Customers of Rappahannock Electric Cooperative in Louisa may soon cast their eyes longingly toward Orange County, where co-op members could have high-speed internet access as soon as this year.
The Orange County Broadband Authority signed a deal Dec. 17 to lease capacity on 19 miles of a fiber-optic line the cooperative is building between Paytes, in Orange County, and Culpeper.
“This project should enable future opportunities for third parties or the county to provide high-speed Internet to homes and businesses,” said Jim White, who chairs the county’s board of supervisors and broadband authority.
Lewis Foster, Orange County’s broadband manager, said his goal is to start connecting private homes to fiber by next fall. The county is now recruiting internet service providers to provide the service.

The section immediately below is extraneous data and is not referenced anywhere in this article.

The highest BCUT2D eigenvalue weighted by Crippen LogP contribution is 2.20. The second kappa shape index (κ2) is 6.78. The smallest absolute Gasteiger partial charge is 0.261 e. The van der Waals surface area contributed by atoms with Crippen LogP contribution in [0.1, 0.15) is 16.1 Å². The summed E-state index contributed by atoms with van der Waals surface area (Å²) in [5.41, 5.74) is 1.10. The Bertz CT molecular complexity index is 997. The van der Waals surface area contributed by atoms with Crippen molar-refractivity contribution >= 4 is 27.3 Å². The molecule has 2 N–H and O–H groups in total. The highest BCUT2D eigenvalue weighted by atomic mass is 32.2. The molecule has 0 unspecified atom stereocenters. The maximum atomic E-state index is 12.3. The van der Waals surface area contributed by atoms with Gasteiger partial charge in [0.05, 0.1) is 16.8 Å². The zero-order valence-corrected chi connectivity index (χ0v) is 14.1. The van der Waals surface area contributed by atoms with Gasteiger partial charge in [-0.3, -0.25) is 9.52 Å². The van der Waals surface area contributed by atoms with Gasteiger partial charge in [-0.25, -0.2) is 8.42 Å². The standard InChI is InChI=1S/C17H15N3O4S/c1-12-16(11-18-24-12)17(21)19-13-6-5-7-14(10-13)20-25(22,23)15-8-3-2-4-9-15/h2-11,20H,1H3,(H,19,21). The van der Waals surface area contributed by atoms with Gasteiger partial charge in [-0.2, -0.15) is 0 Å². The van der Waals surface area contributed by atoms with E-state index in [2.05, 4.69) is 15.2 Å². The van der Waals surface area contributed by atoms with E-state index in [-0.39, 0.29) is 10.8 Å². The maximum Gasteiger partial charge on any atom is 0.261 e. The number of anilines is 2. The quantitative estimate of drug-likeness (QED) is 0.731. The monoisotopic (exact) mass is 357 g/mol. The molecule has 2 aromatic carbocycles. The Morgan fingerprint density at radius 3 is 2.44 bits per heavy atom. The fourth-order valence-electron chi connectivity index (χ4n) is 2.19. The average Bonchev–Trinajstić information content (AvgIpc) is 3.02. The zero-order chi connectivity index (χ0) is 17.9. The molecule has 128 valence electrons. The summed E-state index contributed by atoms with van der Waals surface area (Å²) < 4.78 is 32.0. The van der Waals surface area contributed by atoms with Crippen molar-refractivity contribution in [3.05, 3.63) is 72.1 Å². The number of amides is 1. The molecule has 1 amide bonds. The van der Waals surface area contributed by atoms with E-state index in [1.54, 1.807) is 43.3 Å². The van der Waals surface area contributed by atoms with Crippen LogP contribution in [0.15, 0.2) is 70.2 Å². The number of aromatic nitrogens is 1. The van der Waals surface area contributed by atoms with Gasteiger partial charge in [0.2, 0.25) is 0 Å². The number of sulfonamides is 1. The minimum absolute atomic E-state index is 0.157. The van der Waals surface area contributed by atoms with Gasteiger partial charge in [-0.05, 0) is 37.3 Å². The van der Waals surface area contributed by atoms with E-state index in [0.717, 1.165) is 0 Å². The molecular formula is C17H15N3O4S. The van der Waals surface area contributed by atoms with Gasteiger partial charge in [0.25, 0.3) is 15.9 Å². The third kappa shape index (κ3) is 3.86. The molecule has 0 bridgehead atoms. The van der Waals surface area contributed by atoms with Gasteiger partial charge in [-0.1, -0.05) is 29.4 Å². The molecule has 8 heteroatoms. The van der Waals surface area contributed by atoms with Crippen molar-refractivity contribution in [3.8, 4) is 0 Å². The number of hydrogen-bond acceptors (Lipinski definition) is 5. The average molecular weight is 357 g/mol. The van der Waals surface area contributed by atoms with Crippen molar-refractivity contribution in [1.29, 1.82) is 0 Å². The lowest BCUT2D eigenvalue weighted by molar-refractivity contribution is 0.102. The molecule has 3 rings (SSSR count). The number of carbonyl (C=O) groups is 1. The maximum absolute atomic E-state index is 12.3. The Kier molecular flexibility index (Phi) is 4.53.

Rappahannock announced earlier this year it would build a fiber-optic network to provide better service to its electric customers. The cooperative has said it won’t commit to provide internet service directly to members. Central Virginia Electric Cooperative, which serves about 3,500 customers in Louisa County, did so in 2017 when it formed an internet subsidiary, Firefly Fiber Broadband.
Louisa County officials have had some dialogue with REC about its plans to build fiber in this area, but so far nothing has emerged comparable to what is envisioned in Orange County.
“REC is open to meeting with localities and other third parties throughout our service territory to discuss our fiber utility network and how we can work together,” said Casey Hollins, an REC spokesperson.
At 19 miles, the REC lease will still only cover a small part of Orange County. Foster said he would like to share ideas with officials in Louisa and other neighboring localities on how to extend service to more residents.
“Solving the issue is bigger than one county,” he said. “We need folks to work together regionally.”